As human beings, one of our most valuable and unique characteristics is the ability to conceptualize reality, and adjust our behavior accordingly. Without going FULL Bill Nye, the size of our brains give human beings an amazing amount of plasticity. Our ability to think creatively in problem-solving has pushed the human race beyond simply surviving; we are constantly improving upon existing conditions by learning from our personal past and the behavior of our peers.
Our capacity for culture also provides a unique landscape in which we are not forced to solve challenges and setbacks alone. Nor are we limited to navigating the world with only our nuclear family to consult. The current technological landscape has opened up an entire globe of information; a wealth of knowledge (and a fair dose of smut) available anytime, anywhere, to virtually anyone. As we all know, with great power comes great responsibility, and even greater vigilance in parenting controls.
Melissa and I used to have frequent, long, and animated discussions about the “permissible amount of screen time” we should/could/would grant our kids. Back in our day, a fully-stacked TV channel line-up was 2, 4, 5, 7, 9, 11, and 13. Nintendo was on the scene, complete with characters that resembled pixelated Lego figurines, stuck underwater. And then the most badass piece of handheld wireless equipment known to man hit the market - the Nokia 3310. It mattered not that composing a text took roughly 25 minutes on the T9 keyboard, or that if you got carried away and surpassed the character limit, your message would be split into TWO, therefore COSTING DOUBLE. We were sending written messages on our phones, man!
Alas, the days of T9 and individual text message rates are long gone. Though the transition to unlimited data was undoubtedly a major factor in our ability to make a down payment on our new house, Melissa and I often talked about how much “easier” parenting would be if only technology hadn’t come quite so far. Now I’m not saying my opinion on there being too much information available to kids has changed. What I am saying, however, is that I have a newfound respect for what technology can accomplish.
In my industry, most interactions and business dealings are typically handled in person. Up until 6 months ago, Open Houses were seen as an indispensable component of the buying/selling process. Meeting with clients face-to-face is how I watched my grandfather, and then my father, build their respective businesses from the ground up. I personally started my own Real Estate career in the midst of the 2008 financial crisis, and I credit much of my against-all-odds success to being able to meet with existing and potential clients face-to-face; building rapport over a cup of coffee, a lunch, or one of our kids’ soccer games.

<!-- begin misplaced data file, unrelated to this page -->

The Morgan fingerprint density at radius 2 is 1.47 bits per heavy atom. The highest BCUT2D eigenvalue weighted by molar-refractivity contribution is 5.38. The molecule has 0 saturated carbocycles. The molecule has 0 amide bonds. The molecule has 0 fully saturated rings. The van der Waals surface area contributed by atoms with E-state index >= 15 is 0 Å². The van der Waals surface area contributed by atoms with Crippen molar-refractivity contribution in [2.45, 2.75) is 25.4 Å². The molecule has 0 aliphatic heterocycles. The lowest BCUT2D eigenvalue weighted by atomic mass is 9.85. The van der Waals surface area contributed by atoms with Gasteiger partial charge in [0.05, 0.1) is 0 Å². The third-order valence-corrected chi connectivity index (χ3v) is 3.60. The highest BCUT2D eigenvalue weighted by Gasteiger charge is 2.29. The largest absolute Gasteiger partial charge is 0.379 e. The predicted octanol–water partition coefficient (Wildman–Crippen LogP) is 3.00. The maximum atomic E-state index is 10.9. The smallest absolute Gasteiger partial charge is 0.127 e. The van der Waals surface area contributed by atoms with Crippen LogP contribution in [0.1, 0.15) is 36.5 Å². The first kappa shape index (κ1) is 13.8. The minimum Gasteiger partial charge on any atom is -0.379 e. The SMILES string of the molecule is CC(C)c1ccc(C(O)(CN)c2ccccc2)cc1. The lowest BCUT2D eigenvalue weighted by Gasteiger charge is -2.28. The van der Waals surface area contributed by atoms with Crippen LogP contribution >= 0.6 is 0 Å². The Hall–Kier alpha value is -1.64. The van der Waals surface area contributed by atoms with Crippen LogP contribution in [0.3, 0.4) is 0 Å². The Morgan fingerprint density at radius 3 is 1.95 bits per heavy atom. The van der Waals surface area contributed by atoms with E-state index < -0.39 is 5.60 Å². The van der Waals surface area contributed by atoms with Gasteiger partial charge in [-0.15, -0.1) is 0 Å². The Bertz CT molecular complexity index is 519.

There is a commonly quoted maxim in most sales-based industries: “We aren’t in the business of selling (fill in the blank product); we’re in the business of building relationships!” The question then becomes: how authentically can a relationship be built without that critical component of live, in-person interaction? Can we develop the same trust levels, the same professional camaraderie, the same client/agent loyalty via Zoom, FaceTime, emails, text messages, and phone calls? In other words, what happens when human beings, who for thousands of years have been specifically designed for and adapted to social behaviors, are forced to retreat from the physical presence of other human beings, and communicate solely through a telephone or a computer screen?
The answer is - we adapt. As a society, we have collectively put our powers of creativity and plasticity to maximum use over the last 6 months. Open Houses are being conducted virtually, which has opened up amazing opportunities for safely purchasing from a distance, saving both time and travel costs. Sellers no longer have to prepare for dozens of strangers shlepping through their home; they are able to clean once, stage once, and then show their home countless times, without anything being disturbed. Digital “lenses” are being used to overlay existing rooms in certain houses with life-like computer graphics, showing the potential options for renovations and updates before a single brick is touched. Inspections are taking place virtually as well, with surprisingly positive feedback. I’ve spoken with several clients who say they now actually prefer viewing a property via videocamera - especially for the first look, or for my clients who are moving states, in lieu of having to travel to the property to conduct the final walk-through.
It’s my bet that many of the technology-driven solutions we saw implemented out of Covid-necessity will remain due to convenience, ease-of-use, speed, and fiscal conservation. I also bet these solutions won’t simply remain; they will undoubtedly be improved upon as we continue to do what human beings do best: conceptualize the reality in front of us, create alternate possibilities, adapt to changing environments, and evolve into the solution. If you have any questions about the different virtual possibilities available to you as a home seller or home buyer, please give me a call. Covid may have temporarily slowed us down, but we’ll come out of this stronger, more resilient, and more capable than ever before. That’s simply the nature of human kind, folks. After all, it's SCIENCE.